S.C. — Without a magnifying glass, it is difficult to see the faces on
the slaves as they harvest cotton and hoist overflowing baskets to their
shoulders. Minutely engraved on the tattered currency of the old South,
the images are faded and smudged, and their message has languished in the
vaults of collectors.
About four years ago, a collector took one of
the old Confederate bank notes into a North Charleston blueprint shop and
asked an employee, John W. Jones, to have it enlarged. Mr. Jones, an
artist and commercial illustrator who frequently paints African-American
themes, studied the engraving on the note and was struck by the
Confederacy's decision to use as its monetary symbol an accomplished image
of a black field hand straining at the cotton harvest.
Prowling through hobby shops and Internet
sites, he realized that scenes of slave labor were in fact a prevailing
image on Southern currency during the mid-19th century. Where other states
and nations used historical scenes or pictures of national leaders and
resources on their money, the Confederate states often chose to portray
themselves as the land of slaves, usually contented and sometimes smiling.
But these historical documents had to be
enlarged to be appreciated. Because very few visual depictions of slavery
were made at the time, Mr. Jones got out his acrylics and canvas and began
painting these vignettes as full-size works, adding nothing but color. An
exhibition of about 30 of his paintings opened in February at the College
of Charleston in its Avery Research Center for African-American History
and Culture, and it has been drawing a steady audience of both blacks and
"We built the economy of the South, and
here you have the banks saying so," said Mr. Jones, who now works in
a studio in Columbia. "But no one had seen these images. No one
realized what was on the bills."
Numismatists have long known about the bills'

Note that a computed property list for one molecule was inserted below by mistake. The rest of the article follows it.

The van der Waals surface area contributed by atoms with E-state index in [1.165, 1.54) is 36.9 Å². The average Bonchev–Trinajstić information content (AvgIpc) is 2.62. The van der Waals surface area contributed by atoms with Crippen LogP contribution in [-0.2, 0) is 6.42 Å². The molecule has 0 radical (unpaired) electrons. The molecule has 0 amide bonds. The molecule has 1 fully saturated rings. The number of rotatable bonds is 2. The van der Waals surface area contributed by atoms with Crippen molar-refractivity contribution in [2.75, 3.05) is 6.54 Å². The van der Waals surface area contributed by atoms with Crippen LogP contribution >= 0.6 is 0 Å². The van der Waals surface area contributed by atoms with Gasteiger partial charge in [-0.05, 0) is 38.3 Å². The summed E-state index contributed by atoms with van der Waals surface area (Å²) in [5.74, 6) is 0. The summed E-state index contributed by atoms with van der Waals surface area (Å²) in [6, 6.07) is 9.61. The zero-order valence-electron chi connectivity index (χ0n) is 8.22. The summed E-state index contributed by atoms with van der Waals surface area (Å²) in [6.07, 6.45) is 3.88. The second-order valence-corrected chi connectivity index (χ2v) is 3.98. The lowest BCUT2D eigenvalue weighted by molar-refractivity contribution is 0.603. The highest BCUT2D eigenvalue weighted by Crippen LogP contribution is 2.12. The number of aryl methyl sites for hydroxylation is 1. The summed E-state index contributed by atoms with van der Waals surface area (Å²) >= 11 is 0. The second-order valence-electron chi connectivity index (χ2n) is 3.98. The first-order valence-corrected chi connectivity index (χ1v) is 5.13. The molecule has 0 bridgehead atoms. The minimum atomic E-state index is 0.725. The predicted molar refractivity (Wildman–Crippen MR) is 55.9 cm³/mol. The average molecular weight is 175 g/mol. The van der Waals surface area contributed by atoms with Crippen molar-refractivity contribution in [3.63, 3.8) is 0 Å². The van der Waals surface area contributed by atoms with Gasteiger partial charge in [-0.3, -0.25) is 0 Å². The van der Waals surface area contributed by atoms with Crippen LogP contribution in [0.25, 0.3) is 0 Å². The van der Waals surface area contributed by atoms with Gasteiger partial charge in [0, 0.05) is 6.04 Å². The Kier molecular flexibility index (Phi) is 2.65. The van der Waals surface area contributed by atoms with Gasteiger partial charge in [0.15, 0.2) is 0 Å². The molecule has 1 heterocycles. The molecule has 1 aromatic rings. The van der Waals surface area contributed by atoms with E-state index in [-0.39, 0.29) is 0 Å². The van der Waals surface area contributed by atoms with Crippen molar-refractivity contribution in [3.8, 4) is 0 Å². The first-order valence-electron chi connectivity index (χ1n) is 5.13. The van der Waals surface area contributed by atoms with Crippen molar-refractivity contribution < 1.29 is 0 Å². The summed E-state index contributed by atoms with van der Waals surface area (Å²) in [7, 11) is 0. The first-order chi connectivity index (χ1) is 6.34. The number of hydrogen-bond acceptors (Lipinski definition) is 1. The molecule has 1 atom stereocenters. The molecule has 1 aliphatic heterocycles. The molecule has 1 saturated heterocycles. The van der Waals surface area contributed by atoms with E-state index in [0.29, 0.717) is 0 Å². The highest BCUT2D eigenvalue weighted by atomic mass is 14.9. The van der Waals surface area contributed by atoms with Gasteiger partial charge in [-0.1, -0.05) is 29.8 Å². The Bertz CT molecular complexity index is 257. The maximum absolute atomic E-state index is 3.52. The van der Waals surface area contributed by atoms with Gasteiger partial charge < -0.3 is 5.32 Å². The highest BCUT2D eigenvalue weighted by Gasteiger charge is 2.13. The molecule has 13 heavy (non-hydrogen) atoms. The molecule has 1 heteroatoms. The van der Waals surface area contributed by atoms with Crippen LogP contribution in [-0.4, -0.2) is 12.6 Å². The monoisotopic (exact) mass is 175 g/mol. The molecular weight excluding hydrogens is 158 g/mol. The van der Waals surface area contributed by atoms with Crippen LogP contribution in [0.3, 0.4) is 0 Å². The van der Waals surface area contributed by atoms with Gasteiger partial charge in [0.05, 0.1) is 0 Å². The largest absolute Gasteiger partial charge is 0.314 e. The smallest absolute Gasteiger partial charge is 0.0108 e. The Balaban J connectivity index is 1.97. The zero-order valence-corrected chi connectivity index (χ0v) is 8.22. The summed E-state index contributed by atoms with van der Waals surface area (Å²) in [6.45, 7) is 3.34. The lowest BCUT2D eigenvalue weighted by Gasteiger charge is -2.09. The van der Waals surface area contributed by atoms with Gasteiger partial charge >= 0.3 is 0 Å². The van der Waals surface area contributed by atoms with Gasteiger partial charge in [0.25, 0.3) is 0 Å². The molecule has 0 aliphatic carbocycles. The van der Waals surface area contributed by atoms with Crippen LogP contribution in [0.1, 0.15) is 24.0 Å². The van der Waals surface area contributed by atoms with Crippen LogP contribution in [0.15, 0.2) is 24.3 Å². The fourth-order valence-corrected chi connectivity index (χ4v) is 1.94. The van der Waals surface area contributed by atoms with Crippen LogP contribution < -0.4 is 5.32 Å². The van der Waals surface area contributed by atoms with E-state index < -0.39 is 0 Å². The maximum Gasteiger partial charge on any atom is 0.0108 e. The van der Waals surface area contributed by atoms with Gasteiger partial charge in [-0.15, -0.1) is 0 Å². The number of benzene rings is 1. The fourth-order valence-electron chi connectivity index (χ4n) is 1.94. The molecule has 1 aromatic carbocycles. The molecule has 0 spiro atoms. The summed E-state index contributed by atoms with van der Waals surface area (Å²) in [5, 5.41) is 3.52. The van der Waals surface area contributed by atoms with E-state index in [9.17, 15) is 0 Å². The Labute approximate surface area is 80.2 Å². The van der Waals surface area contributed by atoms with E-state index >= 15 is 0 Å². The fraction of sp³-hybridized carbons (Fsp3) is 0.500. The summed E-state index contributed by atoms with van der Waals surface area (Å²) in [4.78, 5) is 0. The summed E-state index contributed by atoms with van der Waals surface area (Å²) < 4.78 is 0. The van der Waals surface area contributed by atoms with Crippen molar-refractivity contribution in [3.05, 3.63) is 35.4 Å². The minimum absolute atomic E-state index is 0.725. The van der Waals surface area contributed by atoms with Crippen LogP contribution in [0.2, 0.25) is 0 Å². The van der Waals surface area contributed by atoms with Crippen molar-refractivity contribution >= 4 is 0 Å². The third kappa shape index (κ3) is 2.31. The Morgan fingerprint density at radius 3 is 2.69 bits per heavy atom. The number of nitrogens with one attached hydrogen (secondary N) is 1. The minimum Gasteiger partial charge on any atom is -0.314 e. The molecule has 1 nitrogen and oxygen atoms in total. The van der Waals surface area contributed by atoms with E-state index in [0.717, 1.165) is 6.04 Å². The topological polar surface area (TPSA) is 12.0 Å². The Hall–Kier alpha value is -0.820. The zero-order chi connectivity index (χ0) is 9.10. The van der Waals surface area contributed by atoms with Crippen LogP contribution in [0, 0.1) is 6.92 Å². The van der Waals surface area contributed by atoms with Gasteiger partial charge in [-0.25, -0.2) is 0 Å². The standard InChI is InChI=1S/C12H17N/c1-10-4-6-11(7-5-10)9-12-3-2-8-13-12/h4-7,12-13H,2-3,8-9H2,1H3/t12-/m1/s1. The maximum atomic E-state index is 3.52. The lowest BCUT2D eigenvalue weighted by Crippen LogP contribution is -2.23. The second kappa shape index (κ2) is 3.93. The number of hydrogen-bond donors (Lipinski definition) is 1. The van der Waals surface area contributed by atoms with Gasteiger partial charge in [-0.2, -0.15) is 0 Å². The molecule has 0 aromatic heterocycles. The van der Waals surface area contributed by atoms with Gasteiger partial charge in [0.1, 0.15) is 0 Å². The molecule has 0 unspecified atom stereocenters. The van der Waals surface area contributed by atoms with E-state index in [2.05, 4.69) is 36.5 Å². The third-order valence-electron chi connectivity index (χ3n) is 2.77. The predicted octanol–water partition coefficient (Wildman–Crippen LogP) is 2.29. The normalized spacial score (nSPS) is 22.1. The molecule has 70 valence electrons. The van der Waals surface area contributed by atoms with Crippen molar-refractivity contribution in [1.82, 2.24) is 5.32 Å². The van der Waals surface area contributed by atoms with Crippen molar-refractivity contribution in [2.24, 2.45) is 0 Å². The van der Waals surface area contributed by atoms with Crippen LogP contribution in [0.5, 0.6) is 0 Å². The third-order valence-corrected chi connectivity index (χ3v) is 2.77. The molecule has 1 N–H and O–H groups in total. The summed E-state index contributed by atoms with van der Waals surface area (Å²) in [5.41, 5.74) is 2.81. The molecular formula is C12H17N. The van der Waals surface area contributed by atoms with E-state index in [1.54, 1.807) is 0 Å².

imagery, but historians have recently begun taking a closer look at it as
a statement of the South's economic priorities during the war. An Internet
exhibition created last year by the United States Civil War Center at
Louisiana State University has more than 75 engravings of slavery from
Confederate paper money. (The exhibition can be seen at www.cwc.lsu.edu /BeyondFaceValue.)
At the time, money was printed both by the
Confederate States of America and by the banks of the individual Southern
states. Several scholars who contributed to the online project noted that
Southern banks enshrined slavery in their monetary system to remind those
who came in contact with their bills that the institution was the region's
"Slaves were the capital of the
South," said Henry N. McCarl, an economics professor at the
University of Alabama at Birmingham and a numismatist who contributed an
essay and part of his collection to the online exhibition. "Cultures
put on their money objects that are important to them and their economy,
and the South had an interest in showing to the world that the slaves were
well treated and happy."
There are, of course, no scenes of slaves being
mistreated on the bills, and in a few close-ups they are smiling as they
move in ragged clothes and bare feet through the cotton fields. In one
scene painted by Mr. Jones from a South Carolina $5 bill, a white overseer
supervises a group of slaves from his horse with his whip in his hand; in
another, a white man and woman gaze down at a quartet of bent-over slaves
working with scythes in a wheat field.
The pictures, like the Confederacy itself, are
almost entirely agrarian and usually romanticized, etched by engravers who
are not now identifiable. Slaves are shown loading sugar cane onto wagons
and leading cattle and very frequently working with cotton: planting it,
picking it, hauling it, baling it. The cotton images are repeated so often
they become iconographic, and some of the bills show classical goddesses
of liberty or prosperity — even George Washington — gazing at the
cotton scenes with admiration and blessing. In one allegorical picture
painted by Mr. Jones from a Georgia Savings Bank bill, a white figure that
is apparently that of Moneta, the Roman goddess of money, is in the
foreground holding a cotton plant as bags of gold spill open at her feet.
In the background, an overseer on a horse supervises a field of slaves as
a train arrives to pick up their harvest.
"I was particularly intrigued by that
one," said Mr. Jones, most of whose paintings in the series have been
snapped up by collectors. "The slaves are doing the work, and she's
got the money."
John M. Coski, historian and library director
at the Museum of the Confederacy in Richmond, Va., said that there were
more vignettes from classical mythology than of slaves on Southern
currency, and that the banks were not so much making a grand statement
about slavery as they were simply depicting their world. But several
African-American scholars disagree about the statement being made by the
"We did this exhibit because of what John
showed us about the South," said W. Marvin Dulaney, director of the
Avery Research Center and a history professor at the College of
Charleston. "We hear a lot these days about how the Confederacy was
really about states' rights and not slavery. But the currency itself tells
the truth. It shows how they saw us, and how they wanted to keep seeing